I saw the Wolpe Harris debate. Wolpe whines incessantly about the "intangible". Obviously, because it's intangible, he can't define it for us, so we have no idea of what he's talking about. The only conclusive statement that I can glean from his side of the debate is that there is something else out there, other than what we can measure. But then he turns right around and makes claims about what this unmeasurable thing actually is, what it wants from us, and how we should live our lives to gain favor with it. He claims to know it's thoughts, and that he is qualified to "relay" them to you and I.
Wolpe and Roberts may not be equally as evil, but they are cut from the same cloth. Both claim irrational believe as a virtue and, at best, puzzle over the scorn from those that simply cannot convince themselves of the seemingly impossible without a single shred of proof. Polar opposite to these men is Haldane who summed it up when he said that the universe is "queerer than we can suppose". Why can't religious people just leave it at that?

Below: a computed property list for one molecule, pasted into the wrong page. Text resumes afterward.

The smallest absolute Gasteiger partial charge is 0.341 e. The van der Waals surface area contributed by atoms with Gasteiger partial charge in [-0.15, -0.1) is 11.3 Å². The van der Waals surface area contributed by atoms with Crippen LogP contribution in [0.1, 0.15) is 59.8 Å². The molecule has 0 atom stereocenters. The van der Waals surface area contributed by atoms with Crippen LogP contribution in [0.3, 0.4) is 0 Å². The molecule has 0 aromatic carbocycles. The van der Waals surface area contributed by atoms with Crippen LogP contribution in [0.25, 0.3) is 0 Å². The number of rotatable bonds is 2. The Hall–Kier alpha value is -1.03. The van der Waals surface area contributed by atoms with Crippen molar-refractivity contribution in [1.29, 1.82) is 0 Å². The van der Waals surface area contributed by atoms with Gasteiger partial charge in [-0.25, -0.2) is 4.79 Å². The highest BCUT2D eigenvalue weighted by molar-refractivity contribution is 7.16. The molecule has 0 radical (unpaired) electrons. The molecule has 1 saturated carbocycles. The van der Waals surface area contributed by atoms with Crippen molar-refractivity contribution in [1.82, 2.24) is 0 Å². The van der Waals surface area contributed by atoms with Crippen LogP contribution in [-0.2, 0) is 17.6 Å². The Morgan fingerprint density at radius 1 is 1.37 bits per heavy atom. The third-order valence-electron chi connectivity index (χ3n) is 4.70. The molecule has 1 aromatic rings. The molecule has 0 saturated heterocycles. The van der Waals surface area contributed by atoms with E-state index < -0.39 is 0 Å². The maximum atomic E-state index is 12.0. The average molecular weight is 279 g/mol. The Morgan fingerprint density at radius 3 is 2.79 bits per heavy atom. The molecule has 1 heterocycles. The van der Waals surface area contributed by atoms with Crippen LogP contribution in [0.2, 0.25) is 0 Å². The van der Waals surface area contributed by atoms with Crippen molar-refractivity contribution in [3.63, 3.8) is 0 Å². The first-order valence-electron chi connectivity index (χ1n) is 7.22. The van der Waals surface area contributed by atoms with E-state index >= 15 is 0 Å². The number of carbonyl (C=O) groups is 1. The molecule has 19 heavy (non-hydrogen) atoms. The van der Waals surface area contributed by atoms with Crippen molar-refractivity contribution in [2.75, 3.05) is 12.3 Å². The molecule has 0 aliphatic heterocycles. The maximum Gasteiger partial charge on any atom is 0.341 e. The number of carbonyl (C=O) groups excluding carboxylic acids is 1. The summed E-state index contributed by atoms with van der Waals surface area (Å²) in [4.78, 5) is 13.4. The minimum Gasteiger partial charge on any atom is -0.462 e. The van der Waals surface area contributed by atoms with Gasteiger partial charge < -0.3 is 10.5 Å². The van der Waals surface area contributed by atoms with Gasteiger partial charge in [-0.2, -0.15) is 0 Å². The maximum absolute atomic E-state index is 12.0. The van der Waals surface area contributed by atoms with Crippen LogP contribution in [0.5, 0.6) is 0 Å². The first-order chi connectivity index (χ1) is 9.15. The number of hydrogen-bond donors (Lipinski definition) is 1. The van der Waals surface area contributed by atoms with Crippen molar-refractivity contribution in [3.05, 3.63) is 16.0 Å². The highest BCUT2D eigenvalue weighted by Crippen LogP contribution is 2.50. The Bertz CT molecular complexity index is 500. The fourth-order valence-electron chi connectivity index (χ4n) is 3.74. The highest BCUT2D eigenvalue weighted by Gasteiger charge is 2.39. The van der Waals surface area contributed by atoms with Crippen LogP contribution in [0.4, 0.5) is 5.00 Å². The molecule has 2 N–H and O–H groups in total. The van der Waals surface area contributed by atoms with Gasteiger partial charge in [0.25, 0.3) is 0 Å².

I can't speak for others, but I do not hold believers in contempt because they believe in the supernatural. What I do find contemptible are actions such as denying life saving medical treatment to children in favor of prayer. People have every right to believe what they want so long as it doesn't interfere with our rights, doesn't cause harm to individuals, or enters into public law.
what is it that they want us to believe, and why don't the various religions and denominations agree on what that is? and if they do agree on what we are supposed to believe, then why are there so many different religions?
Despite his best efforts to argue the case for religion I feel he does not offer enough to win that argument against atheism and the logic of scientific reasoning. Regardless of what he or anyone else might think about the personalities or argumentative style of the people he debates (Sam Harris, Christopher Hitchens) they seem more than capable and up-to-the-task to debunk, repudiate, rationalize, and intelligently discuss and topic within the debate – and make more sense than Wolpe. Wolpe’s beliefs about religion and morality are handled quite well by Harris and Hitchens by the way. I urge you to find their debates and make up your own mind. Also check out Marc D. Hauser, PH.D. and his insight into the morality issue.